• By Cakeguts 9th Jul 18, 5:13 PM
    • 4,561 Posts
    • 6,573 Thanks
    Cakeguts
    I think you're right - once a landlord starts there's often a slip in to even worse behaviour.
    Originally posted by CIS

    It is pretty obvious really as to why that might happen as in this case where the landlord doesn't think that the letting rules apply to him.
    • Quizzical Squirrel
    • By Quizzical Squirrel 9th Jul 18, 5:32 PM
    • 220 Posts
    • 4,717 Thanks
    Quizzical Squirrel
    I think once you've broken that barrier between private tenant property and the landlord, something changes because of that territory boundary change.

    Some will start to feel ... what would be the phrase ... familiarity breeds contempt?
    Those little permissions we give ourselves, those increasing tiny steps, can start to stack up.
    What someone absolutely wouldn't on the first visit, they might well do on the tenth.
    Little creeping steps, each one not much more than they did last time.

    I know I've been over-sensitised about landlord privacy but even with my most objective hat on, I wouldn't give them that first toe-hold. You just don't know which way they're going to go, no matter how nice they seem.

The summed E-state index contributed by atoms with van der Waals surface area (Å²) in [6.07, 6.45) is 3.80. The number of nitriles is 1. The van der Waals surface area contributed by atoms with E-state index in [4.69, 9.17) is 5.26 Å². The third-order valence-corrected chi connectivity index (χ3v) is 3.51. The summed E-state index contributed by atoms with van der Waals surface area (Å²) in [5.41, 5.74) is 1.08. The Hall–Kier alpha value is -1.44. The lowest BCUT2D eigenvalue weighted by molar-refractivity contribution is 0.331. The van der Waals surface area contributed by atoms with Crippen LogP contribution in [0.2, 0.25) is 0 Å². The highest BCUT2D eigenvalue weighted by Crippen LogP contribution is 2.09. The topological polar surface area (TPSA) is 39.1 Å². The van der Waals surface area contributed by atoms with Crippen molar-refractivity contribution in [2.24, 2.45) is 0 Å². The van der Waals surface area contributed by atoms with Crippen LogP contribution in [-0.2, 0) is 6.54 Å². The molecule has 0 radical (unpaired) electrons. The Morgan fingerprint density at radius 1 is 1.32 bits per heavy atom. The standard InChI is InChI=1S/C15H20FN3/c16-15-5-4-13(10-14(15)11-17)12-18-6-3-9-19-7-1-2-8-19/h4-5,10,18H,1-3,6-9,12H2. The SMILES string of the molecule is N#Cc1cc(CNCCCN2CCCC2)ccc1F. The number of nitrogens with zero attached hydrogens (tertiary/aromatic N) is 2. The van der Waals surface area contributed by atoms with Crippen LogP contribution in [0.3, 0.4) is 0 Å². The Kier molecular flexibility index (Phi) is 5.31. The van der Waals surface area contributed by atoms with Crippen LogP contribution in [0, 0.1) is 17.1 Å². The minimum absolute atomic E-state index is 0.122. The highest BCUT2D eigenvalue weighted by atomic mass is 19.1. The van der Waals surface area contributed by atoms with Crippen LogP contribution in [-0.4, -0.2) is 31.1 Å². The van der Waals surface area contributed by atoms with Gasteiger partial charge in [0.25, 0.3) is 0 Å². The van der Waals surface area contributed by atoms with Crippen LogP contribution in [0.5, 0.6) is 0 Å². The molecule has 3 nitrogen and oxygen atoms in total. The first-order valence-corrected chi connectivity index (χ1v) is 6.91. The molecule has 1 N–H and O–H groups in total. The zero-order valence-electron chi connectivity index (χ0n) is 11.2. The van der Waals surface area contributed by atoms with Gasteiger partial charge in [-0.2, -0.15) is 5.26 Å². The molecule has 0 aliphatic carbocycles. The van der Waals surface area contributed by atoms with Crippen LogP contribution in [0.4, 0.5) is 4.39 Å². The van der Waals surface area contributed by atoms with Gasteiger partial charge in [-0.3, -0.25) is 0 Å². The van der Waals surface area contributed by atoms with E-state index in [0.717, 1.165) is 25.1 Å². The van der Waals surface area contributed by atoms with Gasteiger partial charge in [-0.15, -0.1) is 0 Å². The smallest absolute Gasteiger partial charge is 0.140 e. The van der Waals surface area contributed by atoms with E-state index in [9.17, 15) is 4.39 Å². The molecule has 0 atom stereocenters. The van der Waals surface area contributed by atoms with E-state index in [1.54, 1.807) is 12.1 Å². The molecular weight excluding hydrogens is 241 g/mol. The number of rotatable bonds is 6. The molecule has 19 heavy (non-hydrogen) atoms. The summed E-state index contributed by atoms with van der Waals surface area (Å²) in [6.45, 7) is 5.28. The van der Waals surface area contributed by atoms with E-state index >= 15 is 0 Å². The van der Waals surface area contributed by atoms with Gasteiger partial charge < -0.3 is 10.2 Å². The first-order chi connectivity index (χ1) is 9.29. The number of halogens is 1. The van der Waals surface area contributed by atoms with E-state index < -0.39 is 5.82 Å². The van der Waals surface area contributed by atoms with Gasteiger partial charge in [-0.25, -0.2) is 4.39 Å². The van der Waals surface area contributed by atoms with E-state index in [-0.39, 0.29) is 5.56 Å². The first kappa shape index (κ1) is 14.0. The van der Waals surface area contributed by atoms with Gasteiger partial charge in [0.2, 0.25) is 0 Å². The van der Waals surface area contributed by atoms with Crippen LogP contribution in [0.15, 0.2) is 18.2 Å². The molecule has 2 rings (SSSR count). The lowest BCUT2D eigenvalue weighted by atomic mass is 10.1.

• thelem
    • By thelem 9th Jul 18, 6:11 PM
    • 747 Posts
    • 546 Thanks
    thelem
    As mentioned above, if you prevent the landlord from doing something they really want you to do then they can solve the problem by serving notice on you and finding a new tenant. You can use your current contract against him for the remainder of the fixed term (if applicable), but after that he is free to offer you new terms, which may include a shed in the garden.


    If I were your landlord I would allow you to use the shed for the remainder of your fixed term. After that, I would offer a new contract that did not include the shed or any of the land that is required to access the shed.


    Where is the shed? Does it have its own road access?